Rank ensembling techniques

Voting: When you have a good collection of large well performing models, implementing a voting ensemble works well as illustrated in the ‘intuition’ section above. A sample voting script will help walk through a practical example.

Averaging: Works well on a wide range of problems and metrics (AUC, MSE, LogLoss). Here, an average of predictions from all base models is used to make a final prediction. A sample averaging script will help walk through the details.

Rank averaging: Similar to averaging, but instead of giving every model an equal weight, using a normalized validation score of all the models as a weight can help improve generalization. A sample rank averaging script will help walk through the details.

Historical averaging: rank averaging requires a validation set. However, if you only want to predict for a single new sample, a solution could be to use historical ranks. This involves storing old test set predictions together with their rank. Hence, when you want to make a new prediction, you find the closest old prediction and take its historical rank.

Stacking techniques

Feature weighted linear stacking: This stacks engineered meta-features together with model predictions. The idea here is that the stacking model learns which base model is the best predictor for samples with a certain feature value. Full implementation details and the intuition behind this method are outlined in this paper by Sill et al.

Quadratic weighted stacking: This is similar to the feature weighted linear stacking method, but it creates non-linear combination of model predictions as features for the second stage model.

StackNet: This meta-modelling framework resembles a feedforward neural network and uses Wolpert’s stacked generalization on multiple levels. However, rather than being trained through back propagation, like a traditional neural network, StackNet is built iteratively one layer at a time (using stacked generalization), each of which uses the final target as its target. Details of StackNet can be found in it’s Github repo.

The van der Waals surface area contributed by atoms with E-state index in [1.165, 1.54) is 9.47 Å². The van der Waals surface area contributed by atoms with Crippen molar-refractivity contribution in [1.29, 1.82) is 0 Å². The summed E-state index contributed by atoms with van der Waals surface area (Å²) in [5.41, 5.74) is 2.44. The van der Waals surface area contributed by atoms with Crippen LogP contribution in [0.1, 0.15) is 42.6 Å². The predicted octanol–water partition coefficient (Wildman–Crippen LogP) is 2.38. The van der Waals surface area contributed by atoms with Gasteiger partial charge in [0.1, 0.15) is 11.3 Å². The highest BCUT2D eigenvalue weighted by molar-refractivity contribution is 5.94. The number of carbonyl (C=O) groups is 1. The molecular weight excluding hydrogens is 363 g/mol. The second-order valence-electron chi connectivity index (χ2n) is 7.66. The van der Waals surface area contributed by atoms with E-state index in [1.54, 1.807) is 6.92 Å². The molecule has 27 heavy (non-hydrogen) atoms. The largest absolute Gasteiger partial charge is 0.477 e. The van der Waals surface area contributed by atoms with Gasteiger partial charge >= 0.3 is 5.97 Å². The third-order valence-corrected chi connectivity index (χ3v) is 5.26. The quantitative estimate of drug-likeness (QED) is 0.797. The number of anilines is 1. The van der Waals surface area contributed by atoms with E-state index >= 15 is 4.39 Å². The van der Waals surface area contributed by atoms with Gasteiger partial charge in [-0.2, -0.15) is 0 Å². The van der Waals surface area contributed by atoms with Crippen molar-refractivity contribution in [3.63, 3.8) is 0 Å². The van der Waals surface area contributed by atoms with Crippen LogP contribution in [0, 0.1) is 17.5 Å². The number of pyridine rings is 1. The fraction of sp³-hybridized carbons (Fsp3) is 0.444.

Concluding thoughts

Even though there are many advantages to ensembling, here are some pitfalls one should consider:

  • Exponentially increasing training times and computational requirements. This greatly reduces iteration time and ultimately the number of experiments you can run.
  • Increased demand on infrastructure to maintain and update these models.
  • Greater chance of data leakage between models and/or stages in the ensemble.

However, even though these monster ensembles have their issues, here are some advantages you should consider:

  • You can beat most state-of-the-art academic benchmarks which were established with a single model.
  • These ensemble models provide insight about the data and learning can be transferred to a simpler shallow model to decrease overall complexity.
  • Not all base models necessarily need to finish in time. In that regard, ensembling introduces a form of graceful degradation: loss of one model is not fatal for creating good predictions.
  • Finally, large ensembles ward off against overfitting and add a form of regularization, without needed to fiddle around and tune individual models.
Happy ensembling!